Michael Crummey was in his St. John’s kitchen baking molasses buns and deliberately not working on a new book when, one day in February, 2018, his telephone rang, interrupting the effort.
Martha Kanya-Forstner, Crummey’s long-time editor at Doubleday Canada, was on the line. “She was just checking in to see what I was up to and to nudge me, I guess,” Crummey recalled in a recent interview. “They hadn’t heard from me in a long time.”
When the telephone interrupted his baking, Crummey was in his fifth consecutive bookless year, despite being under contract to produce new work. The writer has held bestseller status since thumping onto Canada’s literary scene nearly 20 years ago with his first novel, River Thieves. That book was shortlisted for the prestigious Giller Prize and the Commonwealth Writers Prize; among readers, it stoked a new hunger for Crummey’s particular re-creations of latter-day Newfoundland.
He has previously described that place as “a world of isolated, tightly knit communities that relied on the fishery and each other for survival.” The effort of rendering it so flawlessly in his debut novel, though, wrung out Crummey and left the novelist wondering whether he had any ink left in him. It turns out that he has quite a deep well, but he must be judicious with withdrawals. Thus, the three novels Crummey has produced since River Thieves – The Wreckage, Galore and Sweetland, each also highly acclaimed – have four or five years of space between them. “Every time I finish a book I feel like I’m probably never going to write another one,” Crummey said. “I definitely felt that after Sweetland – I was ready not to be a writer for a while.”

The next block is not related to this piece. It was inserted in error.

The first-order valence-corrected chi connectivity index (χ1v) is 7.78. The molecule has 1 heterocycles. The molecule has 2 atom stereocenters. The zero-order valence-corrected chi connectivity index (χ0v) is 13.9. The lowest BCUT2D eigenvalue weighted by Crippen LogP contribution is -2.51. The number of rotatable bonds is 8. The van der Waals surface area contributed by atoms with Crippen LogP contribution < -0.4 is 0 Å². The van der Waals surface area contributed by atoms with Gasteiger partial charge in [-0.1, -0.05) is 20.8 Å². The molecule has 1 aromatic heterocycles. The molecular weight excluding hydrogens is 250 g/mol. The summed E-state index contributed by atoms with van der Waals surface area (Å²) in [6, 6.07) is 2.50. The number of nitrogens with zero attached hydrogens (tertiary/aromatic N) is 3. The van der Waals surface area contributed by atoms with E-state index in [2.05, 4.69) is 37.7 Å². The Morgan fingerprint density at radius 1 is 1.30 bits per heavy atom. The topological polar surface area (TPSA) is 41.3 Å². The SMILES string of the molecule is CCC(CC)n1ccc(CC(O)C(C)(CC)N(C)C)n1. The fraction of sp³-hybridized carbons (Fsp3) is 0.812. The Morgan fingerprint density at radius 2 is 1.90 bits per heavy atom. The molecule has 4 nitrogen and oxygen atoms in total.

That “while” had stretched several years by the time Crummey found himself in his kitchen on the phone to Kanya-Forstner. She has been the lead editor on all of his novels to date and he trusts her implicitly and so issued a confession. “I had written a three- or four-page opening to a novel,” he recounted. “And then I had lost my nerve.”
At Kanya-Forstner’s encouragement, Crummey sent her the orphaned pages. Readers will get their turn to set eyes on those passages when they crack open the first pages of his fifth book, The Innocents, which hit bookstores in August.
The Innocents is the coming-of-age story of Evered and Ada Best, young siblings who find themselves orphaned and alone in a remote, isolated cove in northern Newfoundland after their parents and infant sister succumb to fatal illnesses. In true Crummey fashion, the tale is set in a rural, bygone place that is simultaneously so brutal and bewitching that the island itself becomes a complex, unruly character.
Rich with visceral descriptions and outport dialogue that transports readers in both place and time, the story traces the siblings’ bone-tiring bid to stave off death as they grow up in the only place they know as home. Left with little more than an unreliable skiff and a set of memorized idioms to guide them (“A body must bear what can’t be helped”), the siblings battle starvation, the relentless cruelty of rain, cold and winter, and, eventually, a foreign form of isolation: the unexplained onset of puberty. Crummey deftly portrays the physical elements of adolescence as yet another mystifying imposition of nature, but one that both alienates the Best siblings and irrevocably binds them.
Plumbing the nuances of Ada and Evered’s helpless surrender to the demands of their bodies – and the life-altering consequences that result – required a bravery that Crummey said he was not sure he could muster when the idea for The Innocents began to fester.